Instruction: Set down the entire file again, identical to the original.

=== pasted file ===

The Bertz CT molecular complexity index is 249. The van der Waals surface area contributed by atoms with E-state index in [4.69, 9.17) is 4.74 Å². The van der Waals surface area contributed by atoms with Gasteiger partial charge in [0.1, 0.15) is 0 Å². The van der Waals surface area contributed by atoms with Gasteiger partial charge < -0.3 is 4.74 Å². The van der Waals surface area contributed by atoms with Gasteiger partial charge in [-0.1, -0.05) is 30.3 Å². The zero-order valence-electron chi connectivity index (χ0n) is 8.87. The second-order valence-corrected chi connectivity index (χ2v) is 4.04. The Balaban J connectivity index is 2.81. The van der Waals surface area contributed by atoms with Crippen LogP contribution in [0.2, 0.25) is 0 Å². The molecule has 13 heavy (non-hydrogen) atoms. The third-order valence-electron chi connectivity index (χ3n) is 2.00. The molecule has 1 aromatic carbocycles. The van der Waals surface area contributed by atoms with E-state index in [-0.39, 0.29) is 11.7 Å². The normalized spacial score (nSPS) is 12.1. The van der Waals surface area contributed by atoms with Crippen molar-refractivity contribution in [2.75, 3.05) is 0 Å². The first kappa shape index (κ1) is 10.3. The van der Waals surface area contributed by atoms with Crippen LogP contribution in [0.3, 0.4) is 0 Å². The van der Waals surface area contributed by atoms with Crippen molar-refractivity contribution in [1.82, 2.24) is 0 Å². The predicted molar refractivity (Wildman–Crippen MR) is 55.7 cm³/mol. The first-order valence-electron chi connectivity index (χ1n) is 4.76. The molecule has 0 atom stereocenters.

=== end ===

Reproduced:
The Bertz CT molecular complexity index is 249. The van der Waals surface area contributed by atoms with E-state index in [4.69, 9.17) is 4.74 Å². The van der Waals surface area contributed by atoms with Gasteiger partial charge in [0.1, 0.15) is 0 Å². The van der Waals surface area contributed by atoms with Gasteiger partial charge < -0.3 is 4.74 Å². The van der Waals surface area contributed by atoms with Gasteiger partial charge in [-0.1, -0.05) is 30.3 Å². The zero-order valence-electron chi connectivity index (χ0n) is 8.87. The second-order valence-corrected chi connectivity index (χ2v) is 4.04. The Balaban J connectivity index is 2.81. The van der Waals surface area contributed by atoms with Crippen LogP contribution in [0.2, 0.25) is 0 Å². The molecule has 13 heavy (non-hydrogen) atoms. The third-order valence-electron chi connectivity index (χ3n) is 2.00. The molecule has 1 aromatic carbocycles. The van der Waals surface area contributed by atoms with E-state index in [-0.39, 0.29) is 11.7 Å². The normalized spacial score (nSPS) is 12.1. The van der Waals surface area contributed by atoms with Crippen molar-refractivity contribution in [2.75, 3.05) is 0 Å². The first kappa shape index (κ1) is 10.3. The van der Waals surface area contributed by atoms with Crippen LogP contribution in [0.3, 0.4) is 0 Å². The van der Waals surface area contributed by atoms with Crippen molar-refractivity contribution in [1.82, 2.24) is 0 Å². The predicted molar refractivity (Wildman–Crippen MR) is 55.7 cm³/mol. The first-order valence-electron chi connectivity index (χ1n) is 4.76. The molecule has 0 atom stereocenters.